Unauthorized Fire

For the week of April 2, 2016 / 23 Adar II 5776

UnauthorizedFire01_480

Shemini & Parah
Torah: Vayikra/Leviticus 9:1 – 11:47; Bemidbar/Numbers 19:1-22
Haftarah: Ezekiel 36:16-38

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Now Nadab and Abihu, the sons of Aaron, each took his censer and put fire in it and laid incense on it and offered unauthorized fire before the LORD, which he had not commanded them. And fire came out from before the LORD and consumed them, and they died before the LORD. (Vayikra/Leviticus 10:1-2)

It is incidences like this one that challenges pop notions about God. Perhaps it also reinforces an older view that helped create the current one. It seems that there was a time when the God of the Bible was depicted as a big angry man in the sky, who was just waiting for one of his lowly human creatures to mess up, so he could give him what for. I don’t know if this is myth or not, but this depiction of the Great and Awesome Holy God was completely devoid of love, mercy, forgiveness, and acceptance.

We don’t hear too much about the Great and Awesome Holy God anymore. He has been replaced by a far gentler, tolerant, and understanding universal force known for his unconditional love.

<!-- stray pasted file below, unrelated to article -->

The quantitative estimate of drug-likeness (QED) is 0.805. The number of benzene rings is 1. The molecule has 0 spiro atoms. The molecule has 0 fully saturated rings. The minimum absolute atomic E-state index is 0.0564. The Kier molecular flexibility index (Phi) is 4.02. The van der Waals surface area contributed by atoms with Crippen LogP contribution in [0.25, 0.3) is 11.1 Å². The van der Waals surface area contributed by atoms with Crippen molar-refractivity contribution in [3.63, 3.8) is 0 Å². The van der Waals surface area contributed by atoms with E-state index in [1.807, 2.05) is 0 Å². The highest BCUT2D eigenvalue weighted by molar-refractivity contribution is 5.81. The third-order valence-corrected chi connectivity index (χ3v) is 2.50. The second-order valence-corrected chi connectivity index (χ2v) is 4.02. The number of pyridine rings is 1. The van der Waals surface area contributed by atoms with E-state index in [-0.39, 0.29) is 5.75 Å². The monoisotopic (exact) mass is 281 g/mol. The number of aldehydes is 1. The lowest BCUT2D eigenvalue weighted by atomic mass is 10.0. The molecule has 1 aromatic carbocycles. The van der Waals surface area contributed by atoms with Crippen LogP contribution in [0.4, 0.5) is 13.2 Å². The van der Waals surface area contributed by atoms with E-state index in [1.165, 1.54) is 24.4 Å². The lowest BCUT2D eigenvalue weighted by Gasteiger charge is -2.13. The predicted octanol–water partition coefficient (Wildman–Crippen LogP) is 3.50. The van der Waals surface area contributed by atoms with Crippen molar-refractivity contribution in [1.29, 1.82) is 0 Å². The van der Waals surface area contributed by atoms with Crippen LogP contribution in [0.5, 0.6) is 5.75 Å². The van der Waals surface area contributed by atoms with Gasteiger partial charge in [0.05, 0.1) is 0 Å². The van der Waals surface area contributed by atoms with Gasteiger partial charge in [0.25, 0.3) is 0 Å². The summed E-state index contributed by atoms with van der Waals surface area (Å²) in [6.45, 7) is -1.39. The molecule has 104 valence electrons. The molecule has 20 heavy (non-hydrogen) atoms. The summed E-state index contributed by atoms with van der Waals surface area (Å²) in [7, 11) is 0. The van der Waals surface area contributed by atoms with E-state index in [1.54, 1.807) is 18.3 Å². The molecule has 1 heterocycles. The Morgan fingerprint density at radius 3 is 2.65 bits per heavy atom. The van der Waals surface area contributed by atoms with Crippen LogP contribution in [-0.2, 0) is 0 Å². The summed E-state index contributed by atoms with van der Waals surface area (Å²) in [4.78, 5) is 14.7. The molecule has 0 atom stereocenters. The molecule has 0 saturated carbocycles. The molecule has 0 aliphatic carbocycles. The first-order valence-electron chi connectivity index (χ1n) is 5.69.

From a biblical perspective both of these caricatures of the God of Israel are inaccurate. From Genesis through Revelation, his love, mercy, forgiveness, and acceptance are essential aspects of his character. From the moment the human race fell into the clutches of evil, he has been determined to rescue us (see Bereshit/Genesis 3:15). The reason for calling Abraham and developing the nation of Israel was to bring the blessing of life to the whole world (see Genesis 12:1-3). The whole story of Israel is one of a loving Father yearning for the welfare of his people with the goal of the promised blessing enveloping the globe. The greatest expression of this love is evidenced in the gift of the Messiah, his Son, along with an invitation to all to receive eternal life (see John 3:16).

If this is true, what do we do with a story like Nadab and Abihu? How could a God of love strike down Aaron’s sons like this? Apart from offering “unauthorized fire,” we don’t even know exactly what they did wrong. They may have been drunk (see Vayikra/Leviticus 10:8-9). But the prohibition against priests being under the influence wasn’t given until afterward. Whatever the reason, it resulted in a most drastic response from an otherwise merciful and loving God.

This is not an isolated case. Through the Hebrew Scriptures, we see God harshly punish people. For some, the activities of a wrathful God is a so-called “Old Testament” phenomenon, but that simply isn’t true. This same complexity of character is revealed in the New Covenant Writings as well. While love, mercy, forgiveness, and acceptance are so central, Yeshua has harsh and even cold words for all sorts of people. Later, God kills two people for spiritual hypocrisy (see Acts 5:11), and Paul even strikes a person blind who was getting in the way of God’s love (Acts 13:4-12).